Clogs can be extremely frustrating! We have provided procedures for unclogging Solidoodle printers.
When no jobs are printing and the extruder is turned on while the build platform is in the home position, you will most likely get a clog.
The best way to avoid a clog is to lower the build platform at least two inches from the extruder nozzle tip any time a print job is not running.
There are two main clogs: The cold clog and the hot clog.
The Cold Clog
This is where the Solidoodle filament has become lodged in the PEEK barrel. This usually happens when a bit of filament has sheared off before extrusion. Because of this, it is keeping further filament from advancing through the tube. Since no heat is present in this part of the extruder barrel, the filament cannot melt.
You should suspect a cold clog when your filament will not advance past the peak.
The best thing to do, is to find an appropriate object to push the PEEK down into the hotter brass areas of the Solidoodle. The hex wrench from the tool kit is perfect for this purpose. Alternatively, you can "fish" the filament out with a thin wire.
The Hot Clog
The hot clog involves filament forming a hard ball in the nozzle. It has been hypothesized that this happens when the filament burns inside the nozzle. The burned filament would be far harder than filament normally is, and much harder to melt.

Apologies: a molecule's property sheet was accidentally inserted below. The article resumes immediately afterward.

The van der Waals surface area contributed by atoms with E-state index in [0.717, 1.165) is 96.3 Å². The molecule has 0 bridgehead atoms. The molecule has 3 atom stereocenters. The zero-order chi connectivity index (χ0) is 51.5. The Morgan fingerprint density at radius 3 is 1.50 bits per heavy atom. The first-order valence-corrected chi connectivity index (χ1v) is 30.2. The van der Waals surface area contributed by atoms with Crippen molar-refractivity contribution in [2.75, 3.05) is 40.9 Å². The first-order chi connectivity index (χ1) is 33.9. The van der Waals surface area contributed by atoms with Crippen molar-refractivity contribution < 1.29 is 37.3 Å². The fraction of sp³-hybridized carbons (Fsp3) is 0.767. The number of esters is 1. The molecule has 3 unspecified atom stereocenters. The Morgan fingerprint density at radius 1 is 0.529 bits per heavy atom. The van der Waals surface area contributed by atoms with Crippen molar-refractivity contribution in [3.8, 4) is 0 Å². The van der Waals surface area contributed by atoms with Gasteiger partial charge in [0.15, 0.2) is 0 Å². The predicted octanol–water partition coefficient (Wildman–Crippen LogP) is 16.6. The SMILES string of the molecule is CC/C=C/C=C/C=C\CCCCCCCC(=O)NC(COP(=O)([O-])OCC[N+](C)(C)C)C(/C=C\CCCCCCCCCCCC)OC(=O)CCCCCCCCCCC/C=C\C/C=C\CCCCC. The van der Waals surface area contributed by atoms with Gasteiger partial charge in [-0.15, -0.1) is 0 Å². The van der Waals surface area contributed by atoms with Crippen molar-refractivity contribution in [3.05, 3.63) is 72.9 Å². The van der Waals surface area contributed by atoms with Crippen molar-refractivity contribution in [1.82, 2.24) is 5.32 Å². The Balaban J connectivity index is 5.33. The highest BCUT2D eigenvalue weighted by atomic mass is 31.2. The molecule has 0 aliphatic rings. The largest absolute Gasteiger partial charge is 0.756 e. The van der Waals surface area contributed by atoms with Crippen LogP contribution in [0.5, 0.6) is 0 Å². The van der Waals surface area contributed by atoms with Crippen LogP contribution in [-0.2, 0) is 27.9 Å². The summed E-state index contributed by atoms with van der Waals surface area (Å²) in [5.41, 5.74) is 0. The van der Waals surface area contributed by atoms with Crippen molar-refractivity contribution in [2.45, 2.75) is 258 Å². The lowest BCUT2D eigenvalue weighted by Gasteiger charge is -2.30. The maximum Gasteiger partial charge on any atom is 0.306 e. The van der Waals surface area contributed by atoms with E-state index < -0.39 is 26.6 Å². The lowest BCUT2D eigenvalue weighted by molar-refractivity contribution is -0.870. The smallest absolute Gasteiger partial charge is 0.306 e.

If your printer is extruding irregularly, or not at all, but the filament still attempts to feed, you may have the hot clog.
Hot clogs can be very frustrating to correct, however there are several possible solutions.
- Solution 1: Break the Clog
You can try to use a sharp bit or wire or other similar implement to break through the clog. If the clog is small, or easily broken this will be very easy, but might not work every time.
- Solution 2: Remove Hot-End and Clean
This may be the best solution when the clog is very stubborn. If you have read the section on Hot-End Replacement - It is usually advisable to contact us before taking the Solidoodle apart. We do not recommend you remove your nozzle, or take apart your extruder.
- Alternative: Acetone bath
An alternative solution would be to remove the nozzle, and leave it to soak in acetone. This would (in theory) dissolve any remaining ABS, though it will not help PLA clogs. If you are going to attempt this, please remember that acetone puts of dangerous, flammable fumes. Acetone dissolves PEEK, so make sure you separate the nozzle from the rest of the machine if you are going to try this.
- Extreme/Not Recommended: Blow Torch
At least one user has cleared a clog by using a blow torch on the nozzle. Since the PEEK plastic barrel cannot withstand high temperatures, be sure to remove the nozzle and work with it separate from the rest of the machine.